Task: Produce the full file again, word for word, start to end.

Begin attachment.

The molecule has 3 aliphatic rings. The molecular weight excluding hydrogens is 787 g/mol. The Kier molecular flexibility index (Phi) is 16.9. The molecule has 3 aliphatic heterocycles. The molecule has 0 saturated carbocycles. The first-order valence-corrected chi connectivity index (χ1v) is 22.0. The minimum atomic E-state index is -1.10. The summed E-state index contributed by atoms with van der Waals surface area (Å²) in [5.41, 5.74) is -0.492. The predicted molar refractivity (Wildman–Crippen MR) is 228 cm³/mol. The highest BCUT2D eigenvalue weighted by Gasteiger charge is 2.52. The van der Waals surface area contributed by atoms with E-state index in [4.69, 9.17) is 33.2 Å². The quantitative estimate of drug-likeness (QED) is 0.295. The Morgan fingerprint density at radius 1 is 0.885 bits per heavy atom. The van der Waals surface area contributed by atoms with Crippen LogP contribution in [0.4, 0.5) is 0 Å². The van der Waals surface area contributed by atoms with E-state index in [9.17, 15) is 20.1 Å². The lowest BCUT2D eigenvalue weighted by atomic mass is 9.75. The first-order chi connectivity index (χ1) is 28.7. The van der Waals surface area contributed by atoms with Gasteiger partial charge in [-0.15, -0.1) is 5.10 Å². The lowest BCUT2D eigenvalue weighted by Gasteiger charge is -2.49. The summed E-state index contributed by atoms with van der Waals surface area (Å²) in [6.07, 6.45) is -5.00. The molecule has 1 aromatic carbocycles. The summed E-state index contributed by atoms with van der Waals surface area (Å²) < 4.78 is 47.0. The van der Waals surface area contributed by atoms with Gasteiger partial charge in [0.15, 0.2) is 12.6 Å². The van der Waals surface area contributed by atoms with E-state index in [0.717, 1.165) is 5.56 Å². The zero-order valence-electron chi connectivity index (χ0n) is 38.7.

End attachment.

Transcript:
The molecule has 3 aliphatic rings. The molecular weight excluding hydrogens is 787 g/mol. The Kier molecular flexibility index (Phi) is 16.9. The molecule has 3 aliphatic heterocycles. The molecule has 0 saturated carbocycles. The first-order valence-corrected chi connectivity index (χ1v) is 22.0. The minimum atomic E-state index is -1.10. The summed E-state index contributed by atoms with van der Waals surface area (Å²) in [5.41, 5.74) is -0.492. The predicted molar refractivity (Wildman–Crippen MR) is 228 cm³/mol. The highest BCUT2D eigenvalue weighted by Gasteiger charge is 2.52. The van der Waals surface area contributed by atoms with E-state index in [4.69, 9.17) is 33.2 Å². The quantitative estimate of drug-likeness (QED) is 0.295. The Morgan fingerprint density at radius 1 is 0.885 bits per heavy atom. The van der Waals surface area contributed by atoms with Crippen LogP contribution in [0.4, 0.5) is 0 Å². The van der Waals surface area contributed by atoms with E-state index in [9.17, 15) is 20.1 Å². The lowest BCUT2D eigenvalue weighted by atomic mass is 9.75. The first-order chi connectivity index (χ1) is 28.7. The van der Waals surface area contributed by atoms with Gasteiger partial charge in [-0.15, -0.1) is 5.10 Å². The lowest BCUT2D eigenvalue weighted by Gasteiger charge is -2.49. The summed E-state index contributed by atoms with van der Waals surface area (Å²) in [6.07, 6.45) is -5.00. The molecule has 1 aromatic carbocycles. The summed E-state index contributed by atoms with van der Waals surface area (Å²) < 4.78 is 47.0. The van der Waals surface area contributed by atoms with Gasteiger partial charge in [0.15, 0.2) is 12.6 Å². The van der Waals surface area contributed by atoms with E-state index in [0.717, 1.165) is 5.56 Å². The zero-order valence-electron chi connectivity index (χ0n) is 38.7.